Cauliflower corals (Pocillopora spp.)

Also known as: brown stem corals, brush corals
KingdomAnimalia
PhylumCnidaria
ClassAnthozoa
OrderScleractinia
FamilyPocilloporidae
GenusPocillopora (1)

Listed on Appendix II of CITES (1).

This hardy, widespread and common coral can easily be identified by the presence of wart-like growths, called verrucae, which cover the colonies (2). The colonies can be fairly solid and dome-shaped, or branching with branches that are either flattened and blade-like, or fine and irregular (3). Species of Pocillopora corals vary greatly in appearance, depending on environmental conditions. For example, species situated on shallow reefs with heavy wave action are often stunted, whilst those in deep water are thin and open. The tentacles born on each polyp are usually only extended at night (2).

Pocillopora corals are distributed widely in the Indian and Pacific Oceans (3).

Cauliflower corals occur in habitats ranging from exposed reef fronts to protected lagoons and lower reef slopes. One species, P. molokensis, occurs only in deep water (3).

The polyps of Pocillopora corals are hermaphrodite; they each possess four sets of male and four sets of female gonads (2). Pocillopora can reproduce asexually as well as sexually. Unlike many corals, the coral larvae develop inside the polyps rather than in the water column. When the mature larvae are released into the water, the larvae can remain free-swimming for several weeks before settling on the substrate. They can even become partly polyp-like during this period, enabling feeding to occur before settling and commencing skeleton formation (2). Pocillopora can also successfully reproduce asexually via fragmentation (5).

Pocillopora corals are hermatypic corals, and therefore have microscopic algae (zooxanthellae) living within their tissues. Through photosynthesis, these symbiotic algae produce energy-rich molecules that the coral polyps can use as nutrition (2). In return, the coral provides the zooxanthellae with protection, and access to sunlight. The wide geographic distribution of Pocillopora corals is probably due to rafting, whereby small colonies attach to floating objects, such as pumice, where they can travel great distance to remote places (3). The polyps can also obtain nutrition by capturing tiny prey using their tentacles.

Cauliflower corals face the many threats that are impacting coral reefs globally. It is estimated that 20 percent of the world’s coral reefs have already been effectively destroyed and show no immediate prospects of recovery, and 24 percent of the world’s reefs are under imminent risk of collapse due to human pressures. These human impacts include poor land management practices that are releasing more sediment, nutrients and pollutants into the oceans and stressing the fragile reef ecosystem. Over fishing has ‘knock-on’ effects that results in the increase of macro-algae that can out-compete and smother corals, and fishing using destructive methods physically devastates the reef. A further potential threat is the increase of coral bleaching events, as a result of global climate change (4). Another potential threat is over-harvesting. Pocillopora is one of four genera that constitute the majority of the dead coral trade. Indonesia and Fiji have export quotas for this coral, but in 1997, the amount of Pocillopora traded greatly exceeded the quota, showing a failure to regulate the trade (5). However, Pocillopora is thought to be fairly resilient to collection due to their success at asexual reproduction through fragmentation (5).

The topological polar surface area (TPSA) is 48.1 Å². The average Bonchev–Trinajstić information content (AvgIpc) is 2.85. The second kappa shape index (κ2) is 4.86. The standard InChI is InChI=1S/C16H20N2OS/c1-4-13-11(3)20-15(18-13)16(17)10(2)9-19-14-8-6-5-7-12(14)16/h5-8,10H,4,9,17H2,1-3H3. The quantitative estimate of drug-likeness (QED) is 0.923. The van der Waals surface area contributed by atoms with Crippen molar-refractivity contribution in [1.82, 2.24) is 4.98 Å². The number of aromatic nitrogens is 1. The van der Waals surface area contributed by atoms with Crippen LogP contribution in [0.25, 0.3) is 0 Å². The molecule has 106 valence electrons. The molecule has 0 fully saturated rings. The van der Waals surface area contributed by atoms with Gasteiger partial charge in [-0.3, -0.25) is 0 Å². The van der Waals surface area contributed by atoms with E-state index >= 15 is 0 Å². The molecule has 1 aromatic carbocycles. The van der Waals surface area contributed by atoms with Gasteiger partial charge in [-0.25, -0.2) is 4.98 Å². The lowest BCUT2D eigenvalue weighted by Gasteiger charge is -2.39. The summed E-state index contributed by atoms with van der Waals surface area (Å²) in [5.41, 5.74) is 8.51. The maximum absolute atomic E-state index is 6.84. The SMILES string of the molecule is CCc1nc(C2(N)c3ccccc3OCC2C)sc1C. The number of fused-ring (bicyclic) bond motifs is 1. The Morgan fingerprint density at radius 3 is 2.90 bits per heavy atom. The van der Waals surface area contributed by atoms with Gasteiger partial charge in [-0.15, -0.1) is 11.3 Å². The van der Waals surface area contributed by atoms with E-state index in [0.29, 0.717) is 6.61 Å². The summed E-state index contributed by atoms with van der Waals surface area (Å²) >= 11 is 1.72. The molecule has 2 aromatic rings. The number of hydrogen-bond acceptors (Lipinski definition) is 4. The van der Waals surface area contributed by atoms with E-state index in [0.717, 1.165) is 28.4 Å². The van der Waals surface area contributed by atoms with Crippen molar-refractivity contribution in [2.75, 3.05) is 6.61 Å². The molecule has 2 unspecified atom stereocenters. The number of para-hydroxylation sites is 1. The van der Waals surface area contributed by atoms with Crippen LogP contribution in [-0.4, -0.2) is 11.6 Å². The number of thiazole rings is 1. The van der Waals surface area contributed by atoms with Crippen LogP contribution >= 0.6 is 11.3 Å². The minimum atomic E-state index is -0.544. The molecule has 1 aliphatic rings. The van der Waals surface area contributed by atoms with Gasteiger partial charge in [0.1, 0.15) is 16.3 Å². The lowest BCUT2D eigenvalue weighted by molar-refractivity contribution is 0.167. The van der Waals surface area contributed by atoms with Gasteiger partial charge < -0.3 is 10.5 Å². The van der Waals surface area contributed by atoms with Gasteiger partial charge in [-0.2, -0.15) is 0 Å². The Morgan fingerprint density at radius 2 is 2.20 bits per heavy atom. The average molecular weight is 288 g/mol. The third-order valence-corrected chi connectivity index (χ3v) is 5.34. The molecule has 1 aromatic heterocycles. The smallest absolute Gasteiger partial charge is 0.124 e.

Pocillopora corals are listed on Appendix II of the Convention on International Trade in Endangered Species (CITES), which means that trade in this species should be carefully regulated (1). Pocillopora is one of the genera that can be fairly successively cultivated, due to its fast growth rate and the ease at which it can be propagated by fragmentation. Growing tips are collected from large colonies in the wild, and the fragments are cultivated in the sea suspended from fishing lines until large enough to be sold in the aquarium trade. Whilst the initial collection does have impact on wild populations, cultivation poses less threat than complete wild harvesting (5). Pocillopora corals will form part of the marine community in many marine protected areas (MPAs), which offer coral reefs a degree of protection, and there are many calls from non-governmental organisations for larger MPAs to ensure the persistence of these unique and fascinating ecosystems (4).

For further information on this species see Veron, J.E.N. (1986) Corals of Australia and the Indo-Pacific. Angus & Robertson Publishers, London, UK.

For further information on the conservation of coral reefs see:

 

This information is awaiting authentication by a species expert, and will be updated as soon as possible. If you are able to help please contact:
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  1. CITES (June, 2007)
    http://www.cites.org
  2. Veron, J.E.N. (1986) Corals of Australia and the Indo-Pacific. Angus & Robertson Publishers, London, UK.
  3. Veron, J.E.N. (2000) Corals of the World. Australian Institute of Marine Science, Townsville, Australia.
  4. Green, E. and Shirley, F. (1999) The Global Trade in Corals. World Conservation Press, Cambridge, UK.
  5. Wilkinson, C. (2004) Status of Coral Reefs of the World. Australian Institute of Marine Science, Townsville, Australia.